Three To See, French Open: May 29
Emotive, explosive characters collide in what could be the most crowd-pleasing match of the day. They're both playing with plenty of purpose, are agile and quick around the court, can back up opponents with heavy first serves, and can punish the mid-court ball off either wing.
Gulbis is 25-5 over his last 30 matches and pushed Rafael Nadal to three sets in both Indian Wells and Rome. The Latvian, who hits with the vigor of a rugby player, will step up to the baseline and take his cracks—he won't be coerced into playing too many grinding rallies. If Gulbis sustains the controlled power he exhibited in blowing Rafa off the court in Rome, he will be very tough to beat.
Monfils is an acrobat and a blast to watch when he's inspired, but Sliderman's tendency to play passive, retrieving tennis under pressure undermines his talents. Still, the Frenchman has played his most passionate tennis in Paris, showed a lot of guts saving triple-break point late in the fifth set of his upset of Tomas Berdych, is serving effectively (26 aces against three double faults vs. Berdych), and has won 10 of his last 11 clay-court matches.
In 2008, Gulbis was a quarterfinalist and Monfils made it to the semifinals. I think the winner of this match will make another run at Roland Garros. It may be another tense thriller, but I see Monfils extending the magic.
The Pick: Monfils in five sets
Remember Rome? These two won't forget it. Two weeks ago, Jovanovski rallied for a memorable 2-6, 6-4, 7-6 (5) win over Wozniacki in the Eternal City.
Jovanovski hits a bigger ball, and the experience of edging the former No. 1 on dirt should help her cause. Wozniacki often predictably plays her forehand cross-court—she'd be wise to mix some higher, heavier topspin forehands deep to try to back Jovanovski up. If the Dane gets dragged into that familiar pattern, she's got to be aware that Jovanovski can hurt her down the line when she hits her forehand short. Jovanovski's forehand is her favorite shot; Wozniacki's two-handed backhand is her best weapon.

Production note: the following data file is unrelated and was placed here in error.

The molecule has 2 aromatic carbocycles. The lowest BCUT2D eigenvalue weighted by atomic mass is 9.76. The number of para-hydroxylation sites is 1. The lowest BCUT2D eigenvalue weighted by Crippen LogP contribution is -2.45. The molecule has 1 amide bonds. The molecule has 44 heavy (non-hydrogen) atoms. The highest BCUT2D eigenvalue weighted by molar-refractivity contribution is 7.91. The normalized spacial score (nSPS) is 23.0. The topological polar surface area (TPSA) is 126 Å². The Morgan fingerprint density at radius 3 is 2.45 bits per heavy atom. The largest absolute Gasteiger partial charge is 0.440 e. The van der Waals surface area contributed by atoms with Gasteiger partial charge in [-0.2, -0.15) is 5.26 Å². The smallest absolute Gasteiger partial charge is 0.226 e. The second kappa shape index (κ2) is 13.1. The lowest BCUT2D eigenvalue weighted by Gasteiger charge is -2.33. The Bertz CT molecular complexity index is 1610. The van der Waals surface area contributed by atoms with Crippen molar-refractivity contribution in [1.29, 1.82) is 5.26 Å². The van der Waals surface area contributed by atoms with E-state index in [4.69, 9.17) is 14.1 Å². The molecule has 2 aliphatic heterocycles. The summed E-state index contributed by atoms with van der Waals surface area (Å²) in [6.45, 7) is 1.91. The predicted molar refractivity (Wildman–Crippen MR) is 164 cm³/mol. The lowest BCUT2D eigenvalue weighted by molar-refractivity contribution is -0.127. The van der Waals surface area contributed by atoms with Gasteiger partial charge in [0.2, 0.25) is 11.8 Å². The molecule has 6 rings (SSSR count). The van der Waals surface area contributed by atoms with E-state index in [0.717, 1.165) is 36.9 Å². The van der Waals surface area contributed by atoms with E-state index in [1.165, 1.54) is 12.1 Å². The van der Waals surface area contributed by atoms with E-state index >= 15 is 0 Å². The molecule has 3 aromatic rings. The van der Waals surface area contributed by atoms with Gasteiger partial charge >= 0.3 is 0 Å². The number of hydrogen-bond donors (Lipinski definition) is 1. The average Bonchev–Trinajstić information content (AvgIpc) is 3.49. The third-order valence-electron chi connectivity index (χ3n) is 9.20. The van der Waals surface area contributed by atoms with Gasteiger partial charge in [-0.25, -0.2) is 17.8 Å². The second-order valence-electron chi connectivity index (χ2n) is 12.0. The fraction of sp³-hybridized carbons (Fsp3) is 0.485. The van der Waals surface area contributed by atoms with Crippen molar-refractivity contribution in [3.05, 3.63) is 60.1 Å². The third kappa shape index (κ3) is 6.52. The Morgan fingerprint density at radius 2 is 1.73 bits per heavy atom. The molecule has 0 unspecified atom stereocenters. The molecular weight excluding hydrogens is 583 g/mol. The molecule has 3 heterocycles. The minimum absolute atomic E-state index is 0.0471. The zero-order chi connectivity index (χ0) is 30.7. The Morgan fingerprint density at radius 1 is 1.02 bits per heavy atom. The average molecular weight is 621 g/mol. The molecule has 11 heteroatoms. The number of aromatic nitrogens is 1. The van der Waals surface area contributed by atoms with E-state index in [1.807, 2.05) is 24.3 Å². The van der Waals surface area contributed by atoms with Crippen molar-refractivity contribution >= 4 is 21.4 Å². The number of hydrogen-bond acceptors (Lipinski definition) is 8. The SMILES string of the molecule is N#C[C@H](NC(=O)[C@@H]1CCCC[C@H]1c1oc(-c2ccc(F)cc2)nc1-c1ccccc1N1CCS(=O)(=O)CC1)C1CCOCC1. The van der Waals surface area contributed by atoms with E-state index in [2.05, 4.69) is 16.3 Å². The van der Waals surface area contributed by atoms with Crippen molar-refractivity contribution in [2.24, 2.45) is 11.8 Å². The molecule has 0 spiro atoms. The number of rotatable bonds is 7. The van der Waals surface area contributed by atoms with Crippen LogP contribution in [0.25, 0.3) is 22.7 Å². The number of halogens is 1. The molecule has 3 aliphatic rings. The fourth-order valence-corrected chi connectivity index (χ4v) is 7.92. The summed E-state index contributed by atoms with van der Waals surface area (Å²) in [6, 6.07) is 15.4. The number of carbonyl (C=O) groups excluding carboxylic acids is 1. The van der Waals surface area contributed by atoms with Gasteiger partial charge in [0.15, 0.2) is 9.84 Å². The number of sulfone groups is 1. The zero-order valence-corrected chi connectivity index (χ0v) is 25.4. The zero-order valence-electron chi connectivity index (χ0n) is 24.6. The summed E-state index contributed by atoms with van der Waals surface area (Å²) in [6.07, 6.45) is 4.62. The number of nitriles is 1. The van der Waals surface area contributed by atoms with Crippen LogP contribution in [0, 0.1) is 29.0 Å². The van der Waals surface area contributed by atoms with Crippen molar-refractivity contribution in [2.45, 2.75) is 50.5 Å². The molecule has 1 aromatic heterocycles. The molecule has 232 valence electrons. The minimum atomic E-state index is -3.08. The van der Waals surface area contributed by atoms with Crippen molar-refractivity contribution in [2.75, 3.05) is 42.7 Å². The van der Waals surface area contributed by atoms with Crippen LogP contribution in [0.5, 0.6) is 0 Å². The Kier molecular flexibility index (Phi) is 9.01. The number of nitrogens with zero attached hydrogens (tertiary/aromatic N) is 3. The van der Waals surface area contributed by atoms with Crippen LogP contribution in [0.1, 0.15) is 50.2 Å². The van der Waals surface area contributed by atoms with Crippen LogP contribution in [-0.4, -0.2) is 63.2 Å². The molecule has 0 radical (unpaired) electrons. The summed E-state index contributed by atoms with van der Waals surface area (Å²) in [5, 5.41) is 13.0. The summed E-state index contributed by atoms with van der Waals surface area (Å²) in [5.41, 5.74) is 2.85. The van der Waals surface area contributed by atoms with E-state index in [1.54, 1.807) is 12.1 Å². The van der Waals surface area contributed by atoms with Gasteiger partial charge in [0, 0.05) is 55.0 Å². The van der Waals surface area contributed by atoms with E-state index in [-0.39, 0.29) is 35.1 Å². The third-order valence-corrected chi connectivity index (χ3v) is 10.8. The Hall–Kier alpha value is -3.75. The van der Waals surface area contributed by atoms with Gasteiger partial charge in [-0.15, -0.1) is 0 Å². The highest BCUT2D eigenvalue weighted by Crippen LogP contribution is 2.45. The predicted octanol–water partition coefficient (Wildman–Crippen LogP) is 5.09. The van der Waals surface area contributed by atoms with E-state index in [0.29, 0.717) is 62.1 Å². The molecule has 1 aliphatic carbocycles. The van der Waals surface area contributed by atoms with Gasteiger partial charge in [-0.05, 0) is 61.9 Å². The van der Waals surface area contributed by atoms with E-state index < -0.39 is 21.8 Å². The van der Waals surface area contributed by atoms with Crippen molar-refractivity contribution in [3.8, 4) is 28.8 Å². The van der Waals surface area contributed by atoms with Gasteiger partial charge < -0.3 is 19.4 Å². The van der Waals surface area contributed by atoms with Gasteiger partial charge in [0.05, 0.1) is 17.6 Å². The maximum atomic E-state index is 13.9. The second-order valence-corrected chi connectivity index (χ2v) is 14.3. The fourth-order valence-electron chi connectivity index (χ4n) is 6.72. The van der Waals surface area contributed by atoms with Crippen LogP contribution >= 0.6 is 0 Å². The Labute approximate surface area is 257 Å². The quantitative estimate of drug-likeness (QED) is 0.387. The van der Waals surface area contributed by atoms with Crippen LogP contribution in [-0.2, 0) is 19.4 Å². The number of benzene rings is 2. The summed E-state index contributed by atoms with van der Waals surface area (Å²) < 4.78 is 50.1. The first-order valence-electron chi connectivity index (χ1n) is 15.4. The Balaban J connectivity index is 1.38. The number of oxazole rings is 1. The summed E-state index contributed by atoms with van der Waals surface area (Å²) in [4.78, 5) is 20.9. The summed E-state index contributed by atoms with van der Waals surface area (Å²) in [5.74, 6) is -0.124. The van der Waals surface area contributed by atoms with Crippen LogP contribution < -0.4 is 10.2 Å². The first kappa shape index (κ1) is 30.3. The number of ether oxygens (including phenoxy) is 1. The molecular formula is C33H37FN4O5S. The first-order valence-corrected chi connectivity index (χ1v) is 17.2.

I did not think Wozniacki was going to beat Laura Robson in round one, but she stepped up with a confident and energetic effort. She snapped a five-match clay-court losing streak and won't be over-confident on her least favorite surface.
Sometimes, players swing more freely and compete with a sense of liberation after snapping a skid. I'm not sure how Wozniacki's nerves will hold up if this is escalates to a three-set tension test, but she's always willing to run and usually does a good job of hanging around in matches to give herself a shot to win.
The Pick: Wozniacki in three sets
(25) Lucie Safarova vs. Jamie Hampton
Head-to-head: First meeting
Safarova tuned up for Paris by sweeping up in Prague: She won five straight matches to collect the title at the ITF event. When she's on her game, the left-hander is a clean ball striker who can create angles off her forehand and hammer her two-handed backhand.
The Czech showed her clay-court skills by reaching the Charleston final last year and winning doubles titles in Charleston and Madrid this spring. She has nice feel around the net, though she doesn't always close with urgency, and when her mind wanders, shots can scatter.
Hampton doesn't have one imposing weapon, but she can do a little bit of everything, and when she's engaged she competes with a feisty spirit. She's most at home on hard courts—Hampton took then world-No. 1 Victoria Azarenka to three sets at the Australian Open—but she's learning to translate her game to clay, beating 15th-ranked Italian Roberta Vinci en route to the Brussels semifinals last week.
Hampton can be a slow starter, and if Safavora gets out quickly, I can envision her rolling. Safarova is the shot-maker who can produce effortless winners, so Hampton must make her work for every single point. Admittedly, this is reach, but if Hampton can prolong the points, use the entire court and stretch Safavora, she's got a shot to surprise.
The Pick: Hampton in three sets